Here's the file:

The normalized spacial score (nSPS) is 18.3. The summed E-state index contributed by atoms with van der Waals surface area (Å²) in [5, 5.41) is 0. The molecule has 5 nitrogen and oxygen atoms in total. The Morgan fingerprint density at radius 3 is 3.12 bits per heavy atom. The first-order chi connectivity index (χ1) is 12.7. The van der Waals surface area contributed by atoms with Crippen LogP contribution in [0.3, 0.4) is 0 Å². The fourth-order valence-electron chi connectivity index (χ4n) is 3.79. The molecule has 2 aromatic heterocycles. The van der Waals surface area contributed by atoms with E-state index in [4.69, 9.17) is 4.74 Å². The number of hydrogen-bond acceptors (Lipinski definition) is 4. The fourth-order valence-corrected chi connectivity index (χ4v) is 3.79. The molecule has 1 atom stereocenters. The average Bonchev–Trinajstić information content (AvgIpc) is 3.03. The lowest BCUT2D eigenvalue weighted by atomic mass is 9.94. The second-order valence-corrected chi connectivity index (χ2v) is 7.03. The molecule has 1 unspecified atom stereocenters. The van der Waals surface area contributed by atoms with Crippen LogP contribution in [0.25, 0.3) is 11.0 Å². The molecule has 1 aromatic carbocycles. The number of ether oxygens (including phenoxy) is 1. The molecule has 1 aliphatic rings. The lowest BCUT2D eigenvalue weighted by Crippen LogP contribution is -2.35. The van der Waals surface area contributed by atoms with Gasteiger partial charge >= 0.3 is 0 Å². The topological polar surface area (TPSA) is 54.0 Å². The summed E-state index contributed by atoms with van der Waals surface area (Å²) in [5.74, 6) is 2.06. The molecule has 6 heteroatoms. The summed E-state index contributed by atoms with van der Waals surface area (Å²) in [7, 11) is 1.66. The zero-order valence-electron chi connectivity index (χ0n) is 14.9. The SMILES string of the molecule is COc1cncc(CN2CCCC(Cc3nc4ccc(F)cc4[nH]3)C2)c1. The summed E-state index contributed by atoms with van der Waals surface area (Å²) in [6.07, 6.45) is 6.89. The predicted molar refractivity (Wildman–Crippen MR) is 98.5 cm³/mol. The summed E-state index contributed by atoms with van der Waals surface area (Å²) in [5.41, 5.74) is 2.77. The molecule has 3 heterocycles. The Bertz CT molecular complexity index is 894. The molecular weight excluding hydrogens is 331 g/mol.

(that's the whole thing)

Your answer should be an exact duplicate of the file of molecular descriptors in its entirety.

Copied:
The normalized spacial score (nSPS) is 18.3. The summed E-state index contributed by atoms with van der Waals surface area (Å²) in [5, 5.41) is 0. The molecule has 5 nitrogen and oxygen atoms in total. The Morgan fingerprint density at radius 3 is 3.12 bits per heavy atom. The first-order chi connectivity index (χ1) is 12.7. The van der Waals surface area contributed by atoms with Crippen LogP contribution in [0.3, 0.4) is 0 Å². The fourth-order valence-electron chi connectivity index (χ4n) is 3.79. The molecule has 2 aromatic heterocycles. The van der Waals surface area contributed by atoms with E-state index in [4.69, 9.17) is 4.74 Å². The number of hydrogen-bond acceptors (Lipinski definition) is 4. The fourth-order valence-corrected chi connectivity index (χ4v) is 3.79. The molecule has 1 atom stereocenters. The average Bonchev–Trinajstić information content (AvgIpc) is 3.03. The lowest BCUT2D eigenvalue weighted by atomic mass is 9.94. The second-order valence-corrected chi connectivity index (χ2v) is 7.03. The molecule has 1 unspecified atom stereocenters. The van der Waals surface area contributed by atoms with Crippen LogP contribution in [0.25, 0.3) is 11.0 Å². The molecule has 1 aromatic carbocycles. The number of ether oxygens (including phenoxy) is 1. The molecule has 1 aliphatic rings. The lowest BCUT2D eigenvalue weighted by Crippen LogP contribution is -2.35. The van der Waals surface area contributed by atoms with Gasteiger partial charge >= 0.3 is 0 Å². The topological polar surface area (TPSA) is 54.0 Å². The summed E-state index contributed by atoms with van der Waals surface area (Å²) in [5.74, 6) is 2.06. The molecule has 6 heteroatoms. The summed E-state index contributed by atoms with van der Waals surface area (Å²) in [7, 11) is 1.66. The zero-order valence-electron chi connectivity index (χ0n) is 14.9. The SMILES string of the molecule is COc1cncc(CN2CCCC(Cc3nc4ccc(F)cc4[nH]3)C2)c1. The summed E-state index contributed by atoms with van der Waals surface area (Å²) in [6.07, 6.45) is 6.89. The predicted molar refractivity (Wildman–Crippen MR) is 98.5 cm³/mol. The summed E-state index contributed by atoms with van der Waals surface area (Å²) in [5.41, 5.74) is 2.77. The molecule has 3 heterocycles. The Bertz CT molecular complexity index is 894. The molecular weight excluding hydrogens is 331 g/mol.